In a previous post, I discussed Novozymes’ patent infringement complaint against CTE Global in which the Danish biopharmaceutical company accused the Illinois enzyme distributor of infringing U.S. Patent Nos. 6,255,084 (’084 Patent) and 7,060,468 (’468 Patent).
The ’084 and ’468 Patents are entitled “Thermostable glucoamylase” and are directed to an isolated glucoamylase enzyme which has higher thermal stability than prior glucoamylases. The patents also claim starch conversion processes using the enzyme. Glucoamylases are used to convert hydrolyzed corn starch to glucose, particularly in production of ethanol.
The parties recently settled the case and the court entered a Consent Judgment and Permanent Injunction ending the lawsuit.
Per the Settlement Agreement and as reflected in the court’s order, CTE acknowledged distributing and selling the accused products and infringing the patents-in-suit:
4. CTE acknowledges that it has distributed and sold in the United States glucoamylase products designated GLUCOAMYL L 706+ and GLUCOAMYL LG20 (hereinafter referred to as the “Glucoamylase Products”), and that at least some of the Glucoamylase Products distributed and sold in the United States by CTE contained a glucoamylase enzyme having the amino acid sequence attached to this Consent Judgment as Exhibit A (hereinafter referred to as the “Accused Products”).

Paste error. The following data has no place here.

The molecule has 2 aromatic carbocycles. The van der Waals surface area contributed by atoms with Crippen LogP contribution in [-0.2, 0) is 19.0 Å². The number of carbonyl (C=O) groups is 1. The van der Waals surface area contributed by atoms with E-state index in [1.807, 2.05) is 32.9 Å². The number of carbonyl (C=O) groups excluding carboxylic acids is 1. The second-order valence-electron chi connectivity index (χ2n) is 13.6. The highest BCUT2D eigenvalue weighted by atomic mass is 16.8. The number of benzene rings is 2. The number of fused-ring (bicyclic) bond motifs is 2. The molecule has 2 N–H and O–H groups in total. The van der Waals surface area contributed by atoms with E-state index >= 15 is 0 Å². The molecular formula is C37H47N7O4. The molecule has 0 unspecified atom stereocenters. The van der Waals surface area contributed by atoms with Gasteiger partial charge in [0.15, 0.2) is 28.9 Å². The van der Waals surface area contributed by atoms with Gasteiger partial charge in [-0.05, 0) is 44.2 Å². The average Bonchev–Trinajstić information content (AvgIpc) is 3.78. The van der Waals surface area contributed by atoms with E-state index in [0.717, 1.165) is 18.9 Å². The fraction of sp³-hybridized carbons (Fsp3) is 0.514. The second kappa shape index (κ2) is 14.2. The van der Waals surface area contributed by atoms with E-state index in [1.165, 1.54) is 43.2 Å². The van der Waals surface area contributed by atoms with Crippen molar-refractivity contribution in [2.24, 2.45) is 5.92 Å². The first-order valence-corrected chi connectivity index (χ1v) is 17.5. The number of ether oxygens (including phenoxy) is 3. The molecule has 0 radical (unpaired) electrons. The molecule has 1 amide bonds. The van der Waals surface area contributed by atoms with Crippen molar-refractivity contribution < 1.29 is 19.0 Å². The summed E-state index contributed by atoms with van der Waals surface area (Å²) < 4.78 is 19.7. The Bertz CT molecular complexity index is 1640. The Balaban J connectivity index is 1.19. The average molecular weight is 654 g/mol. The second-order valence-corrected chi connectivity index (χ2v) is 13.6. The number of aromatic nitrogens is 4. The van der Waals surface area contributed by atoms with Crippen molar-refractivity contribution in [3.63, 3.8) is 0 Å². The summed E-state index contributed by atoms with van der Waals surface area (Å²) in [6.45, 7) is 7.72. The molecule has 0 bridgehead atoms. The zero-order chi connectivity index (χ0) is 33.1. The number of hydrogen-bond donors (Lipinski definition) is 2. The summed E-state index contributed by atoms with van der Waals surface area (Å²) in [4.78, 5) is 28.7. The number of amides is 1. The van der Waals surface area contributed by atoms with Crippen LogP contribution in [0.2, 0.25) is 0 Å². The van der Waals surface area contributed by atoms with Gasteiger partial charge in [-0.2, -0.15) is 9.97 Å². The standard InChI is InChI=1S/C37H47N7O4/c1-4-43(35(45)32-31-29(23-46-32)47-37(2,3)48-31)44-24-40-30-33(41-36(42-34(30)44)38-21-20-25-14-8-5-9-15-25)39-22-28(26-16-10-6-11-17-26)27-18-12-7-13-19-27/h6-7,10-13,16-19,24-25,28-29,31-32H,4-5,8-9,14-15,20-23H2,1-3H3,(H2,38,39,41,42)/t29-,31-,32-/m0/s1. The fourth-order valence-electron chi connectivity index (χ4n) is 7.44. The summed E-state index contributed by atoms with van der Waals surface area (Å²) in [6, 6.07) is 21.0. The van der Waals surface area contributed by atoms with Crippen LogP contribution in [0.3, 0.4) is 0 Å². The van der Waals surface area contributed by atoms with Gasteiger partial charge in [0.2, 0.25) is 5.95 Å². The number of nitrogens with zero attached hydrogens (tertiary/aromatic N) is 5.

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7. CTE acknowledges that it has infringed the Patents-In-Suit by importing the Accused Products into the United States and by using, offering to sell and selling the Accused Products within the United States.
The court order imposes a permanent injunction prohibiting CTE from making, using, selling, offering to sell and importing into the U.S. the Accused Products.
Novozymes has had previous success in major green patent litigation, winning an $18 million infringement verdict against rival Danisco.